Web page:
‘Fronting’ adverbs is a trick that teachers of English have been using for as long as I can remember. The trick relies upon the fact that an adverb can be placed almost anywhere in a sentence without seeming out of place.
The trick is most useful as a way to improve the style of a written piece. In the days when we had levels this construction would contribute to a pupil achieving Level 4 or above.
The beauty of it is that it works every trine, provided that the writer can correctly identify an adverb. As a bonus, the fronted adverb needs to be separated from the main clause by a comma and so ticks another box with regard to assessment.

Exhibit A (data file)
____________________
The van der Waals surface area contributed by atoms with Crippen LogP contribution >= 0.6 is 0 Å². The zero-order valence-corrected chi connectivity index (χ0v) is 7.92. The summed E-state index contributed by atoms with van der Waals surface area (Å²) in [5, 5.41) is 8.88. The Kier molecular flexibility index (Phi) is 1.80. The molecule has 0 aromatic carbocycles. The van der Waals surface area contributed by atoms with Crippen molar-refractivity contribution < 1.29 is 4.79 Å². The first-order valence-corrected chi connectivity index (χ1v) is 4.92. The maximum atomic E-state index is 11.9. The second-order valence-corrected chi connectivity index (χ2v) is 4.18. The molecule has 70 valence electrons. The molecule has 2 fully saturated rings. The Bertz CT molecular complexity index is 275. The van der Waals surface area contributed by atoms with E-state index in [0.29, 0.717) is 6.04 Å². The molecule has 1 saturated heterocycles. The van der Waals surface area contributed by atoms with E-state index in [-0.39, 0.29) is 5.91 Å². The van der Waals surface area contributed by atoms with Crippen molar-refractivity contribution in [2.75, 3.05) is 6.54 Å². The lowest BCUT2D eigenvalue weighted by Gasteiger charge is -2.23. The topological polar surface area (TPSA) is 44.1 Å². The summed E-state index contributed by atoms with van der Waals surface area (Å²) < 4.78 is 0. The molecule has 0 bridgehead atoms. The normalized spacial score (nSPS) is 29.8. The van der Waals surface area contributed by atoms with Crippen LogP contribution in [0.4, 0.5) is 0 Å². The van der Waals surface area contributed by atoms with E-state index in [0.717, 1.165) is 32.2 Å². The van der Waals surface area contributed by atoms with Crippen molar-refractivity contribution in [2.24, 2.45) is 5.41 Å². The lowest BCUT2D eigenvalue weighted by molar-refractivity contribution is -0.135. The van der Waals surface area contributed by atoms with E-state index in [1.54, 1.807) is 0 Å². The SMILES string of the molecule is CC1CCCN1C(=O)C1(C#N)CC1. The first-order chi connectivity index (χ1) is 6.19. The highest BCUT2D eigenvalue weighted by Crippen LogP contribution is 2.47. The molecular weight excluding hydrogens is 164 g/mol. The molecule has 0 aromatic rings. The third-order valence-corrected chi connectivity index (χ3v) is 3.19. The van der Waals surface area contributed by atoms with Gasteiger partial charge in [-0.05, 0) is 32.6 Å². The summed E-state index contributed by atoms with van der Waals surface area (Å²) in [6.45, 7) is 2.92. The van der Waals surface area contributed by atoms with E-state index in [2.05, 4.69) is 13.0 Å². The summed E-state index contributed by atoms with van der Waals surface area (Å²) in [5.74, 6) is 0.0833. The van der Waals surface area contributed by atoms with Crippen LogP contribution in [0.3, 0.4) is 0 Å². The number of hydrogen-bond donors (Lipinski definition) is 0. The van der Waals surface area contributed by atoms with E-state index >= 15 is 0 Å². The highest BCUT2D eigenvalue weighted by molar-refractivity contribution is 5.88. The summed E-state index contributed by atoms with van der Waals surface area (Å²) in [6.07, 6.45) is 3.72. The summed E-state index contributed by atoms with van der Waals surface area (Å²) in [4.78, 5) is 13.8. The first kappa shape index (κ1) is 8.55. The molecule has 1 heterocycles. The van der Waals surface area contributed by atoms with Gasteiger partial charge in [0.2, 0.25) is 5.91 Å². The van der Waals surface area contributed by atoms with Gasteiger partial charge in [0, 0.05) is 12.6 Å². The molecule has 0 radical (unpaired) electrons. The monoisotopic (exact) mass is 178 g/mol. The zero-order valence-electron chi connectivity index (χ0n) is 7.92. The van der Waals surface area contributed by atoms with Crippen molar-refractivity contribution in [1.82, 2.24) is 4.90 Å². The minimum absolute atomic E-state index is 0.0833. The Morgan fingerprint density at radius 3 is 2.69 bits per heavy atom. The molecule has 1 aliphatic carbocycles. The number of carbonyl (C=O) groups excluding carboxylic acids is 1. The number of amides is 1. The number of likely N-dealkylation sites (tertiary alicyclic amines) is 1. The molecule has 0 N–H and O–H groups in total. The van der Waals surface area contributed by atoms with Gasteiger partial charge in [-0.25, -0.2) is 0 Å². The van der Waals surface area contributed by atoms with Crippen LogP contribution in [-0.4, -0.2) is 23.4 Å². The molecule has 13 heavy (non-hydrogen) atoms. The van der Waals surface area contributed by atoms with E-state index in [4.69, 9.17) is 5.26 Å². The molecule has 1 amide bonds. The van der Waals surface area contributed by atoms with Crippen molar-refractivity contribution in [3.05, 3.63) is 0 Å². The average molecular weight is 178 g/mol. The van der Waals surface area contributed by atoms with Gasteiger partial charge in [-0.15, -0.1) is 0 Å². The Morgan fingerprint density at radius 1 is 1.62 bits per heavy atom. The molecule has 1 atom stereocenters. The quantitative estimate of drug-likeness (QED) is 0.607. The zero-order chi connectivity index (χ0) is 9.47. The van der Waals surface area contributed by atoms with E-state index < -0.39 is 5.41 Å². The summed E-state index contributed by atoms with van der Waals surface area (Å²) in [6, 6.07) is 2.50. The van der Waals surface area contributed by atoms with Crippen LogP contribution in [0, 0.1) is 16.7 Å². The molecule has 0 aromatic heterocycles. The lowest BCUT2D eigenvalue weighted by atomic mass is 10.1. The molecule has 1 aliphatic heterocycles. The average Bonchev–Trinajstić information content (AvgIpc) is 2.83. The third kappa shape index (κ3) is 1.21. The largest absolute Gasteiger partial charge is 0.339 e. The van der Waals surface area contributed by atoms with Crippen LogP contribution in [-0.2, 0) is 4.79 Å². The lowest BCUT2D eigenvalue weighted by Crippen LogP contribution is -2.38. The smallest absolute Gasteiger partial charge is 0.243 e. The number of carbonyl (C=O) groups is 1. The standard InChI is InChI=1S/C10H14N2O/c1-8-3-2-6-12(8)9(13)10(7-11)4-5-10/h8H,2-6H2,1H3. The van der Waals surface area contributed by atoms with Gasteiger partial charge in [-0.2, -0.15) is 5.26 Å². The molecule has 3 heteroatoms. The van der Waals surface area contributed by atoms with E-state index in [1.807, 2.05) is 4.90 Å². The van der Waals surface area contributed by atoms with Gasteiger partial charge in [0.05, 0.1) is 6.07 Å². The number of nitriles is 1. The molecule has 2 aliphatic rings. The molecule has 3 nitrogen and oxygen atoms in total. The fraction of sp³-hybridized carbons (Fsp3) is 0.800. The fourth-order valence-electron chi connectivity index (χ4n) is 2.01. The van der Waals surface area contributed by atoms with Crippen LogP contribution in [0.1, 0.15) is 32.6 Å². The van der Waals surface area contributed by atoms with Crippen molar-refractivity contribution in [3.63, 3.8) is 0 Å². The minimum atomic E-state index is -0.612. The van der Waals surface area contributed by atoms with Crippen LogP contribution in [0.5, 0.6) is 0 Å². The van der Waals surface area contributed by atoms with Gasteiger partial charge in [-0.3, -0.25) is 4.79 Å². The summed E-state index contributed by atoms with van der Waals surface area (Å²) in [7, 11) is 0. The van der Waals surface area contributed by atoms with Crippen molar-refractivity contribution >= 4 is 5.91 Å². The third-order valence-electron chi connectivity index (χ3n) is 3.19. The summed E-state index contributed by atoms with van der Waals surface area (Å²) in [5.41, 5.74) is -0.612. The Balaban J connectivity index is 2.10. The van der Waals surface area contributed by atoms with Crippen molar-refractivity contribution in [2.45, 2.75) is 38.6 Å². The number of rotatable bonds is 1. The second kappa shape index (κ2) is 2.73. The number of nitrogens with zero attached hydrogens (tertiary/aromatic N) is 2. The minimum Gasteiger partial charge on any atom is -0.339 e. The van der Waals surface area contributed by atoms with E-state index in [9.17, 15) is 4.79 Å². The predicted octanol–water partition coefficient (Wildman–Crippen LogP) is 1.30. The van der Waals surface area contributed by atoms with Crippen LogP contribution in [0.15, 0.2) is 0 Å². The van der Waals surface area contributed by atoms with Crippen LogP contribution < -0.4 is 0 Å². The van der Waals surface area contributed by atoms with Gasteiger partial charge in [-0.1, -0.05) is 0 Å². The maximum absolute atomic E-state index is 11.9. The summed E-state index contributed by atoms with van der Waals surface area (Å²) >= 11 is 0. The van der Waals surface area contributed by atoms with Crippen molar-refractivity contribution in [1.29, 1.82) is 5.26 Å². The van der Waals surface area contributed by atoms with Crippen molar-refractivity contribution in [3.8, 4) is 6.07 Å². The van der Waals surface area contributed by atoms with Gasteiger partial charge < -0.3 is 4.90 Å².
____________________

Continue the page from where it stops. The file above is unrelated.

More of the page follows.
So, then, simply identify the adverb in the sentence, move it to the front and put a comma then write down the rest of the sentence. ”Simples,” as Igor would say…
Paul walked quickly down the street.
Quickly, Paul walked down the street.
The trick also works with adverbial phrases – a group of words which fulfil the same function as an adverb…
Sarah left her family behind with a heavy heart.
With a heavy heart, Sarah left her family behind.